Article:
Asian Technology Giants Striding into Green Products

In separate announcements over the last week, two of the world’s largest makers of electronic devices, Samsung and Panasonic, have announced multi-billion dollar investments in green technology.

Despite the rather dry language of these financial announcements, the sheer amount of money involved is an exciting indication that key business decision-makers believe green technology is the future. Their investments also mean that consumers worldwide will soon see an expanding array of green products on offer.

On Tuesday, South Korean conglomerate Samsung announced at a press briefing that it would invest a whopping $20.6 billion (23.3 trillion won) in five green tech areas: solar cells, rechargeable cells for hybrid electric vehicles, LED technologies, biopharmaceuticals and medical devices, according to the Associated Press.

Last Friday, Japanese conglomerate Panasonic announced a three-year plan to transform into a “Green Innovation Company,” including investing $3.3 billion in its fuel cell business, and a $2.5 billion reorientation of its consumer products line towards greener, energy-efficient technology, according to the Wall Street Journal.

Samsung’s biggest bet will be in the LED lighting market, where it plans to spend 8.6 trillion won ($7.6 billion). LED lighting is poised to be the next big thing in energy efficiency; a report out of Pike Research predicts nearly half of the commercial lighting business will be LED by 2020.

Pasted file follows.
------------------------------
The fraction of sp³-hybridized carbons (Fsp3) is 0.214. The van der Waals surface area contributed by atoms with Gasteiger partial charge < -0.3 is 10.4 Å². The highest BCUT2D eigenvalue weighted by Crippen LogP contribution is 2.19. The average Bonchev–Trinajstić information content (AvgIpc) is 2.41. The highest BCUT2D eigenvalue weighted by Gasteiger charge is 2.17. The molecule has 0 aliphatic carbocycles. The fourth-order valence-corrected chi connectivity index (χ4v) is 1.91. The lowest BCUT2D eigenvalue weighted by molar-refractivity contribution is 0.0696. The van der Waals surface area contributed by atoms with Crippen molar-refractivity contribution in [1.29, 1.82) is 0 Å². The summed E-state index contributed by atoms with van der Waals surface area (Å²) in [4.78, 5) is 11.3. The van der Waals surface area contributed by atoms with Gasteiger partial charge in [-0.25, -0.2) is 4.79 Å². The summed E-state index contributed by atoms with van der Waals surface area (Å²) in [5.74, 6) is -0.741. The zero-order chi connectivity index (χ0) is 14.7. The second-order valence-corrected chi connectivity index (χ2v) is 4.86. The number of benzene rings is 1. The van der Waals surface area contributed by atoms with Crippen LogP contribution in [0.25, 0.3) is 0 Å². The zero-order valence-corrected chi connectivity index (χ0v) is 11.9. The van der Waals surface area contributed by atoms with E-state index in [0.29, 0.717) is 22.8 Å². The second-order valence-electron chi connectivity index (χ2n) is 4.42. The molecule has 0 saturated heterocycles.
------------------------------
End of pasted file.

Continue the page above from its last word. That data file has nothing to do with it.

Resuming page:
Both companies’ plans also include aggressive moves into the solar cell market, which could help push panel prices down further in that already-crowded industry.

All in all, the news from Panasonic and Samsung is positive. For anyone looking for the “business case” for going green, clearly these two companies have found it.

BC (Ben) Upham is a freelance writer based in Los Angeles. He has written for the New York Times, and was a writer and editor for News Communications, Inc., a local paper consortium serving Manhattan. When he's not blogging on green issues -- and especially renewable energy -- he's hiking in the Angeles Mountains or hanging out at El Matador.